Which Drones Have Been Approved for Remote ID?

By Pilot Institute
Posted on October 19, 2022 - 4 minute read

Sixteen drones from different manufacturers and two broadcast modules have received approval from the FAA as compliant with Remote ID requirements. Newly manufactured versions of these drones will be compliant with no further action required. For older versions, a firmware upgrade will be necessary and may be released at a later date.

In about a year, all drones flying within U.S. national airspace will be required to comply with Remote ID rules with a few exceptions. However, the deadline for drone manufacturers to make their products compliant will come sooner. Which of the commercially available drones has received FAA approval for Remote ID?

The list of drones approved for Remote ID

The FAA has released a list of drone models with approved Declaration of Compliance (DOC) for Operations over People and Remote ID rules. This list is continuously being updated and the list below reflects its status as of September 28, 2022.

Current Remote ID-approved drone models are:

  • Autel Evo Lite+ MDXM2
  • Autel Evo Lite MDXM
  • DJI Matrice 300 RTK
  • DJI Mavic 3 Thermal
  • DJI Mavic 3 Enterprise
  • Sony ARS-S1
  • DJI Matrice 30 Thermal
  • DJI Matrice 30
  • DJI Mavic 3 Cine
  • DJI Mavic 3
  • DJI Avata
  • DJI Air 2S
  • DJI Mini 3 Pro
  • Wingtra WingtraOne Gen II
  • Microdrones md4-3000
  • Microdrones md4-1000

The FAA has also approved two broadcast modules for Remote ID:

  • Dronetag Mini
  • BlueMark db100

This means that all newly manufactured versions of these drones and modules will be considered compliant with Remote ID. This does not mean yet that these drones will start broadcasting Remote ID information, but only that they already comply with the standards set by ASTM F3411-22a-RID-B.

For previously manufactured versions of these drones, the pathway to compliance will likely be done through firmware updates. DJI has released a statement saying that the firmware of their drones will indeed be made compliant by an update that will be released at a later date. We expect other drone manufacturers on the list to do the same.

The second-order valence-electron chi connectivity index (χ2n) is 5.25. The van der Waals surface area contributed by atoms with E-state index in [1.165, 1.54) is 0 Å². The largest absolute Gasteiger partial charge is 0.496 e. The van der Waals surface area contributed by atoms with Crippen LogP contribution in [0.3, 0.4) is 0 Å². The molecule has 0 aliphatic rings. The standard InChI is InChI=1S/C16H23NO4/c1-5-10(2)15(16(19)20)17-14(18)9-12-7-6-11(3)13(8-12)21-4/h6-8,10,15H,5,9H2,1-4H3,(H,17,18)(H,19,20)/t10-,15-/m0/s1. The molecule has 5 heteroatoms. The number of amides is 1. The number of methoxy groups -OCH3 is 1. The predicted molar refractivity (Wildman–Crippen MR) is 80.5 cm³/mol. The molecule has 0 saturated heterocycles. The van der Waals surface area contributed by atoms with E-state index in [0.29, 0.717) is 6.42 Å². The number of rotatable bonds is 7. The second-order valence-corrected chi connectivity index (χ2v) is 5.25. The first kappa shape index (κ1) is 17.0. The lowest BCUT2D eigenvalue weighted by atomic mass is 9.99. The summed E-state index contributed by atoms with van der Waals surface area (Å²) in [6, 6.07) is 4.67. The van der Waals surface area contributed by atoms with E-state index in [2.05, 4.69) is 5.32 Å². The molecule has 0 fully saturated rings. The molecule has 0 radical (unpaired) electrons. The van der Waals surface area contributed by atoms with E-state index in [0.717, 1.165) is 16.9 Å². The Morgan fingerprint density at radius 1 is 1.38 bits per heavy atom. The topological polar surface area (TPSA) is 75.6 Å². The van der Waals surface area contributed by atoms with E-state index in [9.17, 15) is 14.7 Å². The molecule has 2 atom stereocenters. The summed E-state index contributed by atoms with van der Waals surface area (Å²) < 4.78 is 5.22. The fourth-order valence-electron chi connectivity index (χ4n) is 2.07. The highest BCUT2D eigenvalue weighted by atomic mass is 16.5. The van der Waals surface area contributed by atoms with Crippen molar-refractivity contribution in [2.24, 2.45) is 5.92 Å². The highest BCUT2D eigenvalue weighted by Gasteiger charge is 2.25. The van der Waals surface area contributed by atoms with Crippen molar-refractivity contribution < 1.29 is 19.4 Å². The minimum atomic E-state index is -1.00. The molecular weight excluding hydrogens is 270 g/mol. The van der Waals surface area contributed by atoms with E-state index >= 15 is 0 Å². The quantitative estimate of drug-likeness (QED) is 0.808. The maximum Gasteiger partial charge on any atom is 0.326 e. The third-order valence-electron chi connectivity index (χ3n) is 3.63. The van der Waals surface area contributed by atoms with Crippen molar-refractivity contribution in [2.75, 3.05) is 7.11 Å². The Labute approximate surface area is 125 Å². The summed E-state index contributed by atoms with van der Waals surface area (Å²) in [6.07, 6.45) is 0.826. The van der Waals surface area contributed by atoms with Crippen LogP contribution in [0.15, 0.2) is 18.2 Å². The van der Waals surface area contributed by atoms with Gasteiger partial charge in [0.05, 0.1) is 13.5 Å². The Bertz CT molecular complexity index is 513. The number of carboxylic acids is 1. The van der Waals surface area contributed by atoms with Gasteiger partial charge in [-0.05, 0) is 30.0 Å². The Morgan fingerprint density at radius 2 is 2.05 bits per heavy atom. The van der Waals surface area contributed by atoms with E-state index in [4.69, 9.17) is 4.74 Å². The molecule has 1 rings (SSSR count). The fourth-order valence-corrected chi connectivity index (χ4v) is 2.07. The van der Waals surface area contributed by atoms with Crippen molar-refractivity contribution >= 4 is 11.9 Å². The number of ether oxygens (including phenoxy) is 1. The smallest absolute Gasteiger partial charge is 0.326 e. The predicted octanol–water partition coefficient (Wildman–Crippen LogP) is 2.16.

If your drone is not on the list yet, then it may be a good idea to check it out from time to time. It is a continually growing list and has expanded substantially just within the first month. We expect this list of Remote ID-compliant drones to grow significantly before the December 2022 deadline. In any case, it is assuring to see major names like DJI and Autel on the list.

What is a Declaration of Compliance?

The drones that have been listed as compliant with Remote ID are those for which the manufacturer has submitted a valid and approved Declaration of Compliance (DOC). To understand better the importance of the DOC, we must also define what a Means of Compliance (MOC) document is.

The MOC is a document that a drone manufacturer prepares and sends to the FAA for approval. The MOC details how the manufacturer intends to meet the FAA’s standards for any rule. This typically includes a description of the technology, processes, testing procedures, analysis, and inspection of results.

Once a MOC has been approved by the FAA, the drone manufacturer can then go through the processes that they have proposed to make each drone model compliant with FAA standards. This will then be documented on a DOC which has a list of drone models and corresponding serial numbers that have gone through the standard processes indicated in the MOC.

The current status of Remote ID deadlines

The original deadline for compliance of drone manufacturers with Remote ID standards was September 16, 2022, but this has since been moved to December 16, 2022. From this point on, all drones manufactured and sold in the U.S. must comply with Remote ID.

Drone pilots do not need to concern themselves with this deadline as the drone manufacturers will have to do all the work. However, the relevant deadline for drone pilots would be on September 16, 2023. Starting that day, all drones operating in U.S. national airspace, with very few exemptions, will need to be equipped with Remote ID.

Compliance with Remote ID can be done by purchasing a drone that has already been officially declared as Remote ID-capable, installing firmware upgrades that will add Remote ID features to older drones, or installing a Remote ID broadcast module. Conversely, it is possible to fly without Remote ID but only within pre-determined FAA-recognized identification areas (FRIAs).

There is no word yet from the FAA on whether the 2023 deadline will be moved. This probably depends on how readily older drones can be modified or updated to make them compliant with the new standards. This is a development we will be keeping an eye on in the coming months.

Final thoughts

The original deadline may have lapsed, but it is reassuring to see that some drone models are finally getting approved for Remote ID. If your drone isn’t on the list yet, just keep an eye on the official FAA website as the list seems to get updated at least once per week. Finally, the matter of Remote ID and its implementation is getting some clarity.

Even if your drone does not get Remote ID approval, you can equip it with an approved Remote ID broadcast module. There is plenty of time to see how things play out as the deadline for complete implementation is still next year.

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